In our previous report [25], the expression levels of 59 genes exhibited significant differences during different phases of nuclear maturation (MII and MI) in CCs of PCOS patients. The results may indicate that the expression of these CCs genes are associated with oocyte maturation in PCOS patients. Moreover, several genes (LHCGR, TNIK and SOCS3) may serve as biomarkers of embryo competence in CCs of PCOS patients. To evaluate the roles of other genes in the CCs of PCOS patients during developmental processes, including oocyte maturation, fertilization and embryo development, we analysed a panel of 9 genes. Seven of these genes, [Runt-related transcription factor 2 (RUNX2), Phosphoserine aminotransferase 1 (PSAT1), ADAM metallopeptidase with thrombospondin type 1 motif 9 (ADAMTS9), chemokine (C-X-C motif) ligand 1,2,3 (CXCL1, CXCL2, CXCL3), and integrin β5(ITGB5)] were chosen based on differences in their expression at different oocyte nuclear maturity stages (MII or MI) in cumulus cells of PCOS patients [25]. Another two genes [glutathione peroxidase 3 (GPX3) and pentraxin 3 (PTX3)] were selected because they have previously been related to oocyte maturation or embryo quality [11, 18, 22].

The aim of this study was to evaluate the expression of these genes in cumulus cells from PCOS patient during different developmental stages (oocyte maturation, fertilization and blastocyst formation). The results would help us identify whether the developmental competence of the oocytes/ embryos of PCOS patients are related to the specific expression patterns of these genes and whether these genes are clinically important and could offer a new potential strategy for selecting competent oocytes or embryos in PCOS patients.

Methods

Patients and IVF treatment

This project was approved by the Institutional Ethical Review Board of Affiliated Hospital of Qingdao Medical University (Yuhuangding Hospital of Yantai). PCOS patients referred to our center for in vitro fertilization (IVF) were included in this study after written informed consent. All of the PCOS patients were characterized by the presence of two or more of the following features: chronic oligo-ovulation or anovulation, androgen excess and polycystic ovaries. We excluded patients with Cushing’s syndrome, congenital adrenal hyperplasia, and androgen-secreting tumors. The inclusion criteria of the recruited PCOS patients in this study were as follows: age ranging between 30 and 38 years, BMI ranging between 20 and 26 kg/m2, number of obtained oocytes ranging between 13 and 19 per cycle, number of obtained blastocysts ranging between 4 and 9 per cycle, basal serum LH/FSH more than 2.0, serum androgen more than 0.5 ng/ml, and normal spermiogram of the partner according to the WHO criteria. Ovarian stimulation and oocyte retrieval protocols were performed as our previously described in all PCOS patients [25].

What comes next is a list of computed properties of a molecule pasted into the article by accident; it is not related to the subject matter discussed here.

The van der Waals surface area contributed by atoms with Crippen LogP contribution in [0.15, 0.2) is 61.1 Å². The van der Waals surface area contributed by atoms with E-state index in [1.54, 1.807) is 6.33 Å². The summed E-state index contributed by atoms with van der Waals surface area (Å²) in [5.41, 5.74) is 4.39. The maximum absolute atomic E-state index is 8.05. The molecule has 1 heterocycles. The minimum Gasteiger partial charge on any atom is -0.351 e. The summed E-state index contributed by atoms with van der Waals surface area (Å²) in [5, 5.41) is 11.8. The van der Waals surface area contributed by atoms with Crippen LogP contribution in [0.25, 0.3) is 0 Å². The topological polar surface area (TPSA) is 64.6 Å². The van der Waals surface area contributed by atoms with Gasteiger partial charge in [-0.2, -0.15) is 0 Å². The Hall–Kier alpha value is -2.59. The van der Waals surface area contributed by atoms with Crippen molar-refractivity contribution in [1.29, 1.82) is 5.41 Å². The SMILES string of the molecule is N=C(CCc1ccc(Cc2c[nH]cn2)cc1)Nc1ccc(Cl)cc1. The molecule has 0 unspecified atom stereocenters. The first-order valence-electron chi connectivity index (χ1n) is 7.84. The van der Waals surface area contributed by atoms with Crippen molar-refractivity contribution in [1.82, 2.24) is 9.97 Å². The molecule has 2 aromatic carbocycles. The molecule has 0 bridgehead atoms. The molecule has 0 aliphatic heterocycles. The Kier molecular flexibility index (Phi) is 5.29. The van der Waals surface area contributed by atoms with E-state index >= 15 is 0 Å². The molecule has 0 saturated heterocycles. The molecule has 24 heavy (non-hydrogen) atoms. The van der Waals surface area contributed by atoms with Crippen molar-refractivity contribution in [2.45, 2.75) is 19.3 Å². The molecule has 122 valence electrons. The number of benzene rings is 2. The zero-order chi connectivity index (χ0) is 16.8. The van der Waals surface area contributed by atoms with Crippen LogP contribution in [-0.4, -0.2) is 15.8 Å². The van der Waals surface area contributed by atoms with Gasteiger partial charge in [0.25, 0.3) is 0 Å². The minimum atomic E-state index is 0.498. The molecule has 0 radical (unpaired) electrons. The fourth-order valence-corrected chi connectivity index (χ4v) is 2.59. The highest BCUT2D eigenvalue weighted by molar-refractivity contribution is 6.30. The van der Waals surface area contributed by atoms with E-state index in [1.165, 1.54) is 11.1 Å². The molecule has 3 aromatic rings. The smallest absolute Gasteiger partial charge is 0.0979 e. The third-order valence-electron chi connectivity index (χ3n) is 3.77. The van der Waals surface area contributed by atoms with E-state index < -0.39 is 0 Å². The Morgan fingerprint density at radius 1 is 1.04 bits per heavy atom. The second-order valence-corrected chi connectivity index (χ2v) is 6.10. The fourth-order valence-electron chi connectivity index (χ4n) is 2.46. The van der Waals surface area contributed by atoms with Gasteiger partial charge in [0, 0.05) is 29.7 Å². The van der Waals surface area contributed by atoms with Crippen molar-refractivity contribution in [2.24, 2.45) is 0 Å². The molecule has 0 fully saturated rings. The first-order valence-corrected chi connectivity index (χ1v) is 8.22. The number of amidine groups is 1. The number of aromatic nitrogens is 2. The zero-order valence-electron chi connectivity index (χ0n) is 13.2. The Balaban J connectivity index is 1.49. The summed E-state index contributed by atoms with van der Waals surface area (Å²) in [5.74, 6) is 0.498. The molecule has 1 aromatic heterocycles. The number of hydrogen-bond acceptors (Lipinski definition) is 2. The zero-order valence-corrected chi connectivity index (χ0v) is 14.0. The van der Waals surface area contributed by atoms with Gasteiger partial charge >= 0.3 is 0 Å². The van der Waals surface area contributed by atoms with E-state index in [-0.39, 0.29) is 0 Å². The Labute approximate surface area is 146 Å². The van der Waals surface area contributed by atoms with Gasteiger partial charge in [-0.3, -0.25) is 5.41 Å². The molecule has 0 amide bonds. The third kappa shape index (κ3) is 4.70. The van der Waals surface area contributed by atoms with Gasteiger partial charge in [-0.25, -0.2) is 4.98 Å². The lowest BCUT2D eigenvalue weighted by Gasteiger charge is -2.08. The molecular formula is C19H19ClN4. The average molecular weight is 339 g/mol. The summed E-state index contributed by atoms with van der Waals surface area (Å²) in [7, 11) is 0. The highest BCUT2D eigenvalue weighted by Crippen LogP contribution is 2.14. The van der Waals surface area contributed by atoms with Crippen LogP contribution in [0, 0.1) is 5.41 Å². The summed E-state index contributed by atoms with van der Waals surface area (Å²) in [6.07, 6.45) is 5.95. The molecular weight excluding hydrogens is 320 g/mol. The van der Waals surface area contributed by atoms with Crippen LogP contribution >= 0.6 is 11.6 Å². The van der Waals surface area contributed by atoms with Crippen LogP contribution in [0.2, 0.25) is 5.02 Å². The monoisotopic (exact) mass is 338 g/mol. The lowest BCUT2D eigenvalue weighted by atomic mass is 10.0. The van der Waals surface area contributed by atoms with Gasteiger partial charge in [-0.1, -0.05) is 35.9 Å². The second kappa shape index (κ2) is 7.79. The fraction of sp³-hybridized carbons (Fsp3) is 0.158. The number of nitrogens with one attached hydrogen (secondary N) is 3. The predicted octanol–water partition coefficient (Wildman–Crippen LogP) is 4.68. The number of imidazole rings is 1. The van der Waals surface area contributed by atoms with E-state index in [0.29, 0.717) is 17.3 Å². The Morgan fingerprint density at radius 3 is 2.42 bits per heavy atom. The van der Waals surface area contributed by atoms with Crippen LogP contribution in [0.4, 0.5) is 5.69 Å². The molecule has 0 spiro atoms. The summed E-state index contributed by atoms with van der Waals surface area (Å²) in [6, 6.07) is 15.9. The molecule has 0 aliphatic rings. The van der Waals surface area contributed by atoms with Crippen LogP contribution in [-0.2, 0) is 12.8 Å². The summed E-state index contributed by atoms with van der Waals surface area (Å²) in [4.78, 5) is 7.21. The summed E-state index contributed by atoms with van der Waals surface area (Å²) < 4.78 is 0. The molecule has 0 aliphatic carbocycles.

Retrieval of cumulus cells

The method of retrieving cumulus cells and the process of oocyte insemination and culture were performed as described previously [25]. In brief, after COC retrieval, a proportion of the CCs surrounding a single oocyte were removed using a sharp needle, lysed in 80 ml of RLT buffer (RNeasy Mini Kit, Qiagen) supplemented with 1% (v/v) 2-β-mercaptoethanol (M-3148; Sigma, Lyon, France), and stored at −80°C (CCs from one oocyte per vial) until RNA extraction. Oocytes were further inseminated and embryos were cultured in sequential media of SAGE (CooperSurgical, Leisegang Medical, Berlin) individually in 20 ul droplets covered by mineral oil. Embryos were transferred or vitrified on Day 3 and the other embryos were cultured to blastula stage on Day 5–6.

Assessment of oocyte and embryo quality